Russian police have shutdown an art gallery in the latest attack on free speech under President Vladimir Putin. The police declared a painting to be illegal and pornographic because it depicted Russia’s President Vladimir Putin and Prime Minister Dmitry Medvedev in women’s underwear and another of the head of the Russian Orthodox Church covered in tattoos. The paintings were seized from the Museum of Power. Last year, we saw how a protester was arrested for spitting on the image of Putin during a demonstration. It appears that after years of cultivating a cult of personality with action-hero photo ops and staged acts, Putin is not about to let a bunch of artists mock his well constructed image.
Museum of Power’s Alexander Donskoy told the press that the paintings were seized and no explanation given. The Russians appear to have a pretty low definition of pornography. The painting shows Putin in a slip dress combing the hair of Medvedev who is wearing a bra. One would have to have a pretty bizarre fetish to find these paintings as appealing to prurient interests. It appears that bare-chested images of Putin released from the wild by his propagandists are just good ole hero worship but a parody of him is strictly pornographic.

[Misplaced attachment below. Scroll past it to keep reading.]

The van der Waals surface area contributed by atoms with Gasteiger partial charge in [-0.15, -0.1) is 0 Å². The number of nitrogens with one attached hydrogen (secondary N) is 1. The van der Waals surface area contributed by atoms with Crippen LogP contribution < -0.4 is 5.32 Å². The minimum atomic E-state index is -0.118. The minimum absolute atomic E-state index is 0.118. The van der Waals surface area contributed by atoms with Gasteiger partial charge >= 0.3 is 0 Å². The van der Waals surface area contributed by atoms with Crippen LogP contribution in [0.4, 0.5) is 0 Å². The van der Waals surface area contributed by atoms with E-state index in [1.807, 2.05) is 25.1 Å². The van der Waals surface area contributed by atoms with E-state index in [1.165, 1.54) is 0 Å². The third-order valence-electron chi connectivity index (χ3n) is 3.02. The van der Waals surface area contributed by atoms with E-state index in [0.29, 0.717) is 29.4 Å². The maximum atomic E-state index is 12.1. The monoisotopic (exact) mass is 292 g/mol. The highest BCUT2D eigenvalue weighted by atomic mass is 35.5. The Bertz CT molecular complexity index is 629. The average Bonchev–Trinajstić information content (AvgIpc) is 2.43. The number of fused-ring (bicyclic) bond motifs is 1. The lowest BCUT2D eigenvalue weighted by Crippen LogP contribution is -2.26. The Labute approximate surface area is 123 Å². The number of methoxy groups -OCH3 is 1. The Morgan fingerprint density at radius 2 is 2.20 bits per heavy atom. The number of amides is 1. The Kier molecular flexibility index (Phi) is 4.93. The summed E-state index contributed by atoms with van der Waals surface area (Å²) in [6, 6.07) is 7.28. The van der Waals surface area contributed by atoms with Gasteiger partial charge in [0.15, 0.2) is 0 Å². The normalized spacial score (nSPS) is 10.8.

Of course, in the United States, pornography was defined in Miller v. California as not only depicting a patently offensive scene of sexual conduct or excretory functions but also lacking “taken as a whole, lacks serious literary, artistic, political, or scientific value.” The painting of Putin is actually quite good and contains both artistic and political value. Indeed, the response of Putin’s police shows the political content is not only self-evident but powerfully displayed.